The cover story in the current issue of Scientific American highlights a research study led by scientists at the Oklahoma Medical Research Foundation. The article, “Predicting Disease,” cites a study about predicting lupus and autoimmune diseases led by OMRF’s Judith James, M.D., Ph.D., and John Harley, M.D., Ph.D.
The Scientific American article focuses on the emerging science of predicting disease onset before symptoms even emerge. In particular, it looks at how Y-shaped molecules—called autoantibodies—in patients’ blood can tell doctors whether (and even how soon) a patient may develop certain diseases.
At OMRF, James and Harley’s research focuses on lupus, which can affect joints, skin and many organs. The Scientific American article cited the OMRF researchers’ watershed study, which appeared in The New England Journal of Medicine, where they determined that one or more lupus-related autoantibodies appear in up to 80 percent of patients before symptoms arise.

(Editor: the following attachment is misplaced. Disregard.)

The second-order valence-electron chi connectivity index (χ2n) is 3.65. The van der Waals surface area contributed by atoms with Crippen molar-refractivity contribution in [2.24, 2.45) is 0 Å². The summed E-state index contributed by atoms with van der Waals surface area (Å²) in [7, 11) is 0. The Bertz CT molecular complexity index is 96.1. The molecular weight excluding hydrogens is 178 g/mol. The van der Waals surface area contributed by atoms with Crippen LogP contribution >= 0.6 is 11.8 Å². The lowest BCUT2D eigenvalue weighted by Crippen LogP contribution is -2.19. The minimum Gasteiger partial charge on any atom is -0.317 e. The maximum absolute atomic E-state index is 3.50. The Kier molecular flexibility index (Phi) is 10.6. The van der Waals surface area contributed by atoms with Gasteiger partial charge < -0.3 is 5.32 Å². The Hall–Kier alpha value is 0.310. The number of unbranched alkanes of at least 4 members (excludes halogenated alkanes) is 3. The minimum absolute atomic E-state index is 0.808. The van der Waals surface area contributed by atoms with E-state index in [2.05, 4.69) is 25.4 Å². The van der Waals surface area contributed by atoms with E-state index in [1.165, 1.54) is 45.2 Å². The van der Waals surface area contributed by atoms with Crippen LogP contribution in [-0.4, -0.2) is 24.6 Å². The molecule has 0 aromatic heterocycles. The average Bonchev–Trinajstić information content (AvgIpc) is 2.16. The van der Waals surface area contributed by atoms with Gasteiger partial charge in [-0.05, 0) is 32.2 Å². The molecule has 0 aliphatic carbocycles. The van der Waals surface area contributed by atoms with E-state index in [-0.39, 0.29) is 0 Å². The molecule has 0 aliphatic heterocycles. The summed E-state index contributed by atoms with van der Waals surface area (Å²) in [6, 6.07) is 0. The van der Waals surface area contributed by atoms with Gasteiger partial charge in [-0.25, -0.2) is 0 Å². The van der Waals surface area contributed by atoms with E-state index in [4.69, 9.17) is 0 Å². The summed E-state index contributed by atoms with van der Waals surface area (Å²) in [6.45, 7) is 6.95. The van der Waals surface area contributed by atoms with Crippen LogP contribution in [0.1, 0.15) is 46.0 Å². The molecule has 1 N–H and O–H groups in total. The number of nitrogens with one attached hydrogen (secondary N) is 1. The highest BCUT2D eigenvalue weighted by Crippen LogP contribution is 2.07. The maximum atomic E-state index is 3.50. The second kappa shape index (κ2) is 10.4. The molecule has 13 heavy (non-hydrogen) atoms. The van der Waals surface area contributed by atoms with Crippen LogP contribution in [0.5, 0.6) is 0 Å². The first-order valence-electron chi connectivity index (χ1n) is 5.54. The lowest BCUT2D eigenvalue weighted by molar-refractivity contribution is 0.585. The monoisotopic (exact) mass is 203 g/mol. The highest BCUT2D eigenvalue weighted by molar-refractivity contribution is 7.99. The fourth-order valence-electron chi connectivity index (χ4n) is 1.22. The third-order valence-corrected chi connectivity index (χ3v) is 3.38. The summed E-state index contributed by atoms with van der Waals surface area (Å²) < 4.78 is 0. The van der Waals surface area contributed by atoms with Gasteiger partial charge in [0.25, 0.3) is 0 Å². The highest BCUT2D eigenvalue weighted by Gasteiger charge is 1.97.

“We’re identifying biomarkers that can be detected in the bloodstream before a patient experiences an active flare of a disease,” James said. “If treated proactively, flares potentially can be averted, and that can prevent damage that can’t be reversed.”
For example, certain markers in lupus indicate an increased risk for specific organ involvement. If doctors identify a marker associated with kidney disease, physicians would administer a different treatment than for a patient who has a marker with ties to skin disease. Tests that detect these molecules could signal the need to take preventative action, and they someday could become a standard part of routine checkups for high-risk individuals.
“This is a new frontier in preventative medicine,” said James. “If we can predict who will become sick, we have a better chance of minimizing the harm that disease can cause.”
About autoimmune disease:
In autoimmune disorders, the body turns the weapons of its own immune system against itself. More than 40 autoimmune disorders, including lupus, rheumatoid arthritis and type I (juvenile) diabetes have been identified. Afflicting approximately 5 to 8 percent of the U.S. population, they together represent the third leading cause of sickness and death (after heart disease and cancer).
Chartered in 1946, OMRF (www.omrf.org) is one of the nation’s oldest, most respected biomedical research institutes. Dedicated to understanding and curing human disease, the nonprofit institute focuses on such critical research areas as Alzheimer’s disease, cancer, lupus and cardiovascular disease. It is home to Oklahoma’s only member of the National Academy of Sciences.